Scott Spillman in The Point:
For educated liberals, Jill Lepore is perhaps the most prominent historian in America today. Since 2005, two years after she moved across the Charles River from Boston University to Harvard, Lepore has written dozens of reviews and essays for the New Yorker on everything from Thomas Paine and Kit Carson to Wonder Woman and Rachel Carson. In some ways, this was a surprising development. When Lepore started her career in the Nineties, she specialized in colonial history, a period that many people view as equal parts boring and confusing. Lepore is, however, a gifted researcher and a lively writer, and her early books rightfully garnered acclaim: the first won the Bancroft Prize, and another was a finalist for the Pulitzer.
In those early books, Lepore’s argument hinged on the power of stories to shape our lives. This thesis has become the touchstone of both her historical and journalistic writing. “The rise of American democracy is bound up with the history of reading and writing,” she argued in The Story of America, her 2012 collection of essays. “The United States is a story,” she claimed; “it follows certain narrative conventions. … Who has a part in a nation’s story, like who can become a citizen and who has a right to vote, isn’t foreordained, or even stable. The story’s plot, like the nation’s borders and the nature of its electorate, is always shifting.” When Lepore wrote The Story of America, she was interested primarily in studying other people’s narratives about the nation, not in writing one herself. Six years later, she has offered up her own account.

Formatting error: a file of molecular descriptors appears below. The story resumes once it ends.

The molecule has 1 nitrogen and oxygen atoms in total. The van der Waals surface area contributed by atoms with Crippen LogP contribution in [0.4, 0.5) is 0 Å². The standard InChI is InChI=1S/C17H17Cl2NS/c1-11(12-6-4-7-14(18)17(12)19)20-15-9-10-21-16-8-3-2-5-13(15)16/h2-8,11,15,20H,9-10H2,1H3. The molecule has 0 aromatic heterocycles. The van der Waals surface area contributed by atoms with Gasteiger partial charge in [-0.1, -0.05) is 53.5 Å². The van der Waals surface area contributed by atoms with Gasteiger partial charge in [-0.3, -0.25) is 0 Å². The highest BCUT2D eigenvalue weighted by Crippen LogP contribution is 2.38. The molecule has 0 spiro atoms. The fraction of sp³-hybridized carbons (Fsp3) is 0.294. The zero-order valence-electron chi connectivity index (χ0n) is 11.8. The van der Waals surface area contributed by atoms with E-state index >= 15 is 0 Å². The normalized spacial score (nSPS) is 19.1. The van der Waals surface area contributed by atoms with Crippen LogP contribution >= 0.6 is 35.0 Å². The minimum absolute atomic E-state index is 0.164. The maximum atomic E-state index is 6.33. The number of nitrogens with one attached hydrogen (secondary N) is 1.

“I haven’t attempted to tell the whole story,” she writes in These Truths, her new history of the United States. “No one could.” Instead, she explains, “I’ve confined myself to what, in my view, a people constituted as a nation in the early twenty-first century need to know about their own past.” What does the history of America seen through the lens of 2016 look like? In other words, what kind of story ends with Donald Trump?